These Longhorns Organized a Transformational Gift for a School in Tanzania

One thing you notice in the bustling town of Arusha, Tanzania, the tourism hub where most of the country’s luxury safari companies are headquartered, are the schoolchildren along the side of the main road. Groups of youngsters in matching uniforms walk on the shoulder of the busy thoroughfare, which is packed with jeeps and whizzing motorbikes. Often there are kids who look as young as 4 or 5 years old navigating a long stretch of road by themselves. The sight of them, bound and determined to get to school, captivated me on a transfer to Tarangire National Park, which is known for its elephants. It was the beginning of a Flying Longhorns trip to the East African country in January. As an American mother of two young kids, who has been known to pat myself on the back for my free-range parenting style when I don’t hover directly over them on the playground slide, I found the self-reliance of these children stunning.

Our Land Rover was part of a caravan of six all-terrain vehicles—each with the Texas Exes logo emblazoned across the side doors—that traversed the northeastern region of Tanzania, with its jaw-dropping natural beauty and plentiful wildlife. Highlights of our journey included the spectacular Ngorongoro Crater and Lake Maynara National Park. We followed the great migration as millions of animals moved westward toward the Serengeti plains.

For this group of seasoned travelers, many of whom had been to other African countries, this was a bucket-list expedition. They were usually giddy at the breakfast table each morning as everyone discussed which species they needed to check off for the day. Moving among the massive herds of wildebeests and zebra in the Serengeti, and quietly watching a mother and baby giraffe lurch languidly across a dirt road, not 5 feet in front of us, registered as near-spiritual experiences. What a blessing it is be alive right here, I thought to myself as we watched extended families of elephants shade themselves under massive baobab trees. It was a mantra I repeated over and over during the 12-day trek.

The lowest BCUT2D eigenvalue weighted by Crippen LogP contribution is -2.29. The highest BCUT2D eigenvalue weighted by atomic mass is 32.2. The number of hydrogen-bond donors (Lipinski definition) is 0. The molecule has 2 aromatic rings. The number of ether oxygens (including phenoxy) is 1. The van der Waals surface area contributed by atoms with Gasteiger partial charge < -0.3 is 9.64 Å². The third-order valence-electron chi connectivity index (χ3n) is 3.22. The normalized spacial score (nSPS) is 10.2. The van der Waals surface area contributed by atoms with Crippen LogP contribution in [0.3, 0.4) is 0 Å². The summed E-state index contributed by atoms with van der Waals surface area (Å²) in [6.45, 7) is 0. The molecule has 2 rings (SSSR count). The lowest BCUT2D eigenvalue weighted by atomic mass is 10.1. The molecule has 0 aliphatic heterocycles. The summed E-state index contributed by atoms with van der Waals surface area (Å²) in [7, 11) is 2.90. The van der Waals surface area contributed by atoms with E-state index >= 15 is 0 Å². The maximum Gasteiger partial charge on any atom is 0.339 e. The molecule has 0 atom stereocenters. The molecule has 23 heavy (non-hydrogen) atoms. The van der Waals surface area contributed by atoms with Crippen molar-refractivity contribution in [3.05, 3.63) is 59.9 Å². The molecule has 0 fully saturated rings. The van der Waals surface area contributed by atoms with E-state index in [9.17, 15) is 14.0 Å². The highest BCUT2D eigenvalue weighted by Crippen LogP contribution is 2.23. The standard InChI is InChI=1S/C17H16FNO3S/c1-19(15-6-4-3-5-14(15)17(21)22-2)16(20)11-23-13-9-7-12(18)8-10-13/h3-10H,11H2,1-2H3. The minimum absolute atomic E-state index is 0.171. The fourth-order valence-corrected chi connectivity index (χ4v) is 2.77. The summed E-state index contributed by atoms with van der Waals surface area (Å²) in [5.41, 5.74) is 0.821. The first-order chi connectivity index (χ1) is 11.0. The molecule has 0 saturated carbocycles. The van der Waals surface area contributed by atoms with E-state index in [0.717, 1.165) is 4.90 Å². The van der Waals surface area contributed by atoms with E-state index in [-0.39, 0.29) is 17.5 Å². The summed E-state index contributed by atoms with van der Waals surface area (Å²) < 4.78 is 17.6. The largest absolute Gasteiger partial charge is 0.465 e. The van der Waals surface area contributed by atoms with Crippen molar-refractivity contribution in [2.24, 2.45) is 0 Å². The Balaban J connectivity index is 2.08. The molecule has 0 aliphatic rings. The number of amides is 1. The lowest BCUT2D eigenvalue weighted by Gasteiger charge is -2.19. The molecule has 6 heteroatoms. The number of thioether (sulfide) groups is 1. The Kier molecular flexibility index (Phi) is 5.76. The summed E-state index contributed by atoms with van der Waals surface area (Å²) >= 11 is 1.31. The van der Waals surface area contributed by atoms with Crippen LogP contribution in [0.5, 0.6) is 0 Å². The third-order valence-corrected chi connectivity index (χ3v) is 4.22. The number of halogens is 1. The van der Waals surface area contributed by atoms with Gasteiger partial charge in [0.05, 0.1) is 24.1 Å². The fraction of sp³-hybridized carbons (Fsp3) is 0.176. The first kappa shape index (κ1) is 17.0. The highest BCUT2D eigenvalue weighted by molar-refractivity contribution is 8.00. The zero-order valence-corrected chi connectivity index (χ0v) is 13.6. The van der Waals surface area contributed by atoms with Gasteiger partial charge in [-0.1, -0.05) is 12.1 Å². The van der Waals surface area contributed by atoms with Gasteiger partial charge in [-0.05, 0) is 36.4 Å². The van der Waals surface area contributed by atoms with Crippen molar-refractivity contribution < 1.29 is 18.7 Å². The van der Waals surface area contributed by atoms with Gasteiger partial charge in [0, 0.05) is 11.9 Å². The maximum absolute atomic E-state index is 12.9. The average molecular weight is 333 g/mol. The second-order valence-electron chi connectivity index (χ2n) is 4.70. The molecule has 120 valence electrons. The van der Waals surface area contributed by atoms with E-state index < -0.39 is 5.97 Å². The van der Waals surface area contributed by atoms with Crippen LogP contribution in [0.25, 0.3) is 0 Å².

After several days focused entirely on the fauna, we took a break from safari life to visit the Kibaoni Primary School, near the town of Karatu. Gohagen Travel Co., the tour provider, has brought travelers here from all over the world for 25 years and started a foundation to support it in 2009. At that time, the school was overcrowded, with 788 students of all ages and just six classrooms to accommodate them. The Kibaoni Primary School Foundation was formed to fundraise for basic supplies; desks, chairs, books, and writing instruments were scarce. The school also only had one small latrine for students and staff, and no electricity or running water.

Over time, the foundation has helped the school grow into one of the most vital institutions in the region, including through a newly built administrative building and food hall. Before, students had to walk several miles roundtrip in the middle of the day to eat their lunch. As a result, parents kept children home and attendance was a major issue. Now they can count on a heaping pile of hot sorghum at school, cooked over a woodburning stove. For many of the children, it’s their only dependable meal of the day.

As we toured the school on a hot, dusty afternoon, the students, some of them sitting  five to a desk, smiled and sang welcome songs to us in English and Swahili. They have a rare opportunity compared to kids their age across the country—access to a functioning school facility, and teachers and staff who are committed to breaking the cycle of poverty. One person in our group asked the school’s director why the children were all wearing their red wool sweaters on such a blistering day. “Ah,” he said. “A lot of visitors ask about these sweaters. I’m sure you noticed them on other children in the area too.” I had, in fact—in Arusha on those tiny children walking the main road. Many of them wore bulky sweaters and even coats.

“These children walk a long distance to school in the morning, and they must set out before the sun comes up. It can be very cold on that walk.” He also said that as a child in Tanzania, a school uniform is the most valuable thing you own. “You never take it off. You never want to lose your sweater.”

As we filed into our vehicles and headed back for the lodge that night, there was a palpable change in the mood of the group. The stark contrast of our own educational experiences and the experience of these children was difficult to shake. At dinner that night, we committed to pooling our resources when we were back home. “I was so inspired by the dedication of the teachers and staff,” said David Jones, BS ’68, MS ’70, Life Member. “The school is giving these children a bright future and effecting real change in the region.”

Now, just a few months later, the Kibaoni Success Fund has raised more than $8,000 to help the school repair a fourth-grade classroom and begin work on a badly needed latrine for the teachers. Participants from the same trip in past years pitched in as well. They wanted the children of Kibaoni to remember those visitors in the burnt-orange outfits who remembered them so well. Traveling always bonds a group together. But the profound connection we made with the people here, eager as we were to learn about the world, was an unexpected gift.

Photos by Mike Guerrero


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